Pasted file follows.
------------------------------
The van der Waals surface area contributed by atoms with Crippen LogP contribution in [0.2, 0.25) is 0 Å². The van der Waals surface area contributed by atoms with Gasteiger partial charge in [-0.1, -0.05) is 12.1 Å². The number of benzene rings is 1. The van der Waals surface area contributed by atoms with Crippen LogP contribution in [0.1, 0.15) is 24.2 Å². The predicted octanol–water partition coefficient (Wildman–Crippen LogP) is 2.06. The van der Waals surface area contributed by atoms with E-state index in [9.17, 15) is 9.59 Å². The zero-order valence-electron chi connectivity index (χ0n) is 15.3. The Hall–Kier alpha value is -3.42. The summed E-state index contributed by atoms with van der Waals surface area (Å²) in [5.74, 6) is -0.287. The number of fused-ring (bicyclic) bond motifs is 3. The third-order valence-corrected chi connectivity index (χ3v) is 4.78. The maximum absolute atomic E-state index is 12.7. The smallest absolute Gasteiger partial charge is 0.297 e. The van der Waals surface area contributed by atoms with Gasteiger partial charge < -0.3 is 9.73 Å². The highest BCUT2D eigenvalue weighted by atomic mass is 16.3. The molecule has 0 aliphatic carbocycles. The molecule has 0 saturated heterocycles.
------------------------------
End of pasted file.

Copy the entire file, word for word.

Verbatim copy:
The van der Waals surface area contributed by atoms with Crippen LogP contribution in [0.2, 0.25) is 0 Å². The van der Waals surface area contributed by atoms with Gasteiger partial charge in [-0.1, -0.05) is 12.1 Å². The number of benzene rings is 1. The van der Waals surface area contributed by atoms with Crippen LogP contribution in [0.1, 0.15) is 24.2 Å². The predicted octanol–water partition coefficient (Wildman–Crippen LogP) is 2.06. The van der Waals surface area contributed by atoms with E-state index in [9.17, 15) is 9.59 Å². The zero-order valence-electron chi connectivity index (χ0n) is 15.3. The Hall–Kier alpha value is -3.42. The summed E-state index contributed by atoms with van der Waals surface area (Å²) in [5.74, 6) is -0.287. The number of fused-ring (bicyclic) bond motifs is 3. The third-order valence-corrected chi connectivity index (χ3v) is 4.78. The maximum absolute atomic E-state index is 12.7. The smallest absolute Gasteiger partial charge is 0.297 e. The van der Waals surface area contributed by atoms with Gasteiger partial charge < -0.3 is 9.73 Å². The highest BCUT2D eigenvalue weighted by atomic mass is 16.3. The molecule has 0 aliphatic carbocycles. The molecule has 0 saturated heterocycles.